It makes sense to me that Cap would be this naïve about racism and particularly Nazis in 1980s America. He came out of the ice to a different reality. Many of the individual differences were jarring and even unpleasant, but he had to see the progress on civil rights — on America living up to the first sentence of its Declaration of Independence — as a wonderfully striking positive. If I go with Marvel’s sliding time scale, the armed forces and the schools are integrated, Jim Crow laws are gone, there’s been a Catholic President, and the Civil Rights Act is the law of the land. School children are taught about the Holocaust with the intent of ensuring it never happens again, and everyone knows that Adolf Hitler is a leading contender for most evil person in history. Even the episode with the art director is unusual for him, because the people who really know Steve Rogers would never think to say something like that in front of him. His character has an elevating effect on those around him. So while I agree 100% that his lack of knowledge of the Torah is implausible, I think his naivete is.

    I knew a little about the Torah and the reticence to even approach blasphemy by naming the deity before listening. In some English translations of the Bible, the word (please forgive me) Yahweh is translated as LORD (all caps) out of respect for this tradition. Yahweh is also said “Jehovah.” It is the name of God that means “I AM” in a special tense that is past, present, and future all at the same time. Still, Sean educated for me far beyond my previous knowledge of Torahs, and it was fascinating. Thank you.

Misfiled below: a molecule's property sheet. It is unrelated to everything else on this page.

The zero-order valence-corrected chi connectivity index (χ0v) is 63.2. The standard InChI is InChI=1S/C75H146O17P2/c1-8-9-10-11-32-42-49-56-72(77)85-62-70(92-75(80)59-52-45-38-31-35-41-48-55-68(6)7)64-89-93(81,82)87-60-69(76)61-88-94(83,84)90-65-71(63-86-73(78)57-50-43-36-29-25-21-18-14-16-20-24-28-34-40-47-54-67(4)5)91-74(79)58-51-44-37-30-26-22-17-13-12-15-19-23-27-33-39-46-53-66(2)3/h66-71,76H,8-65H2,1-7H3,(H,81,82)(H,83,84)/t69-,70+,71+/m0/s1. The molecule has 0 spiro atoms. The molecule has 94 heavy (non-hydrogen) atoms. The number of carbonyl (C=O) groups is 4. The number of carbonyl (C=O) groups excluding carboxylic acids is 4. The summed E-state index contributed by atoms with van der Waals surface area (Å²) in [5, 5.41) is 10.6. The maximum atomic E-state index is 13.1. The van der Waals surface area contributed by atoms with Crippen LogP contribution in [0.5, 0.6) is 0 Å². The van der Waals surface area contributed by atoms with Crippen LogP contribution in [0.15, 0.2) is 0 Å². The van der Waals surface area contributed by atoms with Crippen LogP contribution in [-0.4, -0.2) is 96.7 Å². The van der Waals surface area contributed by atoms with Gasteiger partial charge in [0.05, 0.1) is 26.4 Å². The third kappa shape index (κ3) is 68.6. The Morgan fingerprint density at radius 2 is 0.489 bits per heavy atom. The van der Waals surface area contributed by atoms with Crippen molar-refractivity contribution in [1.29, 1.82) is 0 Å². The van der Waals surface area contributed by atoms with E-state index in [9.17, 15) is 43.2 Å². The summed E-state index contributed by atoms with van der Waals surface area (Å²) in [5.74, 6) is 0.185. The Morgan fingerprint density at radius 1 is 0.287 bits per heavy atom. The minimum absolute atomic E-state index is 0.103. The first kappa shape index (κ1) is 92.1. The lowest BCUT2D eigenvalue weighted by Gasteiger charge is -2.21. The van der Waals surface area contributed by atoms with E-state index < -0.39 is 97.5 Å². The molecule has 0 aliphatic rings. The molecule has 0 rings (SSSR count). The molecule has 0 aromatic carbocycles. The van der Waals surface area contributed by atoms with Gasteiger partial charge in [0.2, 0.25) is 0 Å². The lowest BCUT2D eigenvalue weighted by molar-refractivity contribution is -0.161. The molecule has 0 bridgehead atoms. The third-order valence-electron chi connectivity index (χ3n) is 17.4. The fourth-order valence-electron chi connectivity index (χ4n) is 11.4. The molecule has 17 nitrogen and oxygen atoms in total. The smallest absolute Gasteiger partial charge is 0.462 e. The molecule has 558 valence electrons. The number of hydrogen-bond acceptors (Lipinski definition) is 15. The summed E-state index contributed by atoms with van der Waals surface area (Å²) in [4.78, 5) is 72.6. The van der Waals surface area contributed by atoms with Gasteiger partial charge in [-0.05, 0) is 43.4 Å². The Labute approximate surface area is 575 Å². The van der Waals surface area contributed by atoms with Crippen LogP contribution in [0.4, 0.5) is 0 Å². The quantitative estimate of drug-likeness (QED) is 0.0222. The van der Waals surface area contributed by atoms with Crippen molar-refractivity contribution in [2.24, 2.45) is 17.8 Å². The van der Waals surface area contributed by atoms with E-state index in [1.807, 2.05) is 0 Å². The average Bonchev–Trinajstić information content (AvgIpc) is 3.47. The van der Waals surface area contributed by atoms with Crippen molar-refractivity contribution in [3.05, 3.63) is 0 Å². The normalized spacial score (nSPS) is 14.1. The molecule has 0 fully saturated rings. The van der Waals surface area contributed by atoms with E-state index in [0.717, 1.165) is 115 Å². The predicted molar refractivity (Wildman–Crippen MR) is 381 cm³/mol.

Regarding the Arnie and Michael relationship, I read a lot more of the run than you did, Rob, and I didn’t get it on the first go. It probably clicked when I reread it as a teen. You just didn’t have enough to go on here. DeMatteis’ writing was masterful in that he hid nothing, and yet wasn’t overt, either.

    Regarding the supporting cast overall, they were maybe the best in comics at the time. My only complaint was that we never saw enough of them. They were really heroes and survivors in their own rights, and I would’ve read an extra monthly comic that focused on them. This is why I always like the portrayals of Lois Lane, Jimmy Olsen, Alfred Pennyworth, etc. as people who fight for what’s right and are capable in their own right. I’ve been blessed to meet some real heroes, and their supporting casts are always quite impressive.

    On that point, I enjoyed Bernie’s very realistic realization at the end. Secret identities always seemed necessary for Steve Rogers, because he really needs that connection to the common American and mundane, but meaningful life — to the way of life he’s fighting for. But they’re also extremely difficult, because he’s terrible at duplicity. So writers have had an understandably hard time portraying this.

    Thanks for a great and thought-provoking episode, guys.

  12. You covering this issue at this time seems fated as I’ve been having a very DeMatteis fortnight. I recently retweeted an image someone had shared of Cap saving Arnie and saying “they can’t corrupt your love for Michael with their lies anymore than they can corrupt my love for Bernie. Do you hear me Arnie? They’re the pariahs, they’re the disease”. I @’d JM and explained how picking up the back issue in 1989 as a gay teenager really helped. This led JM to thank me.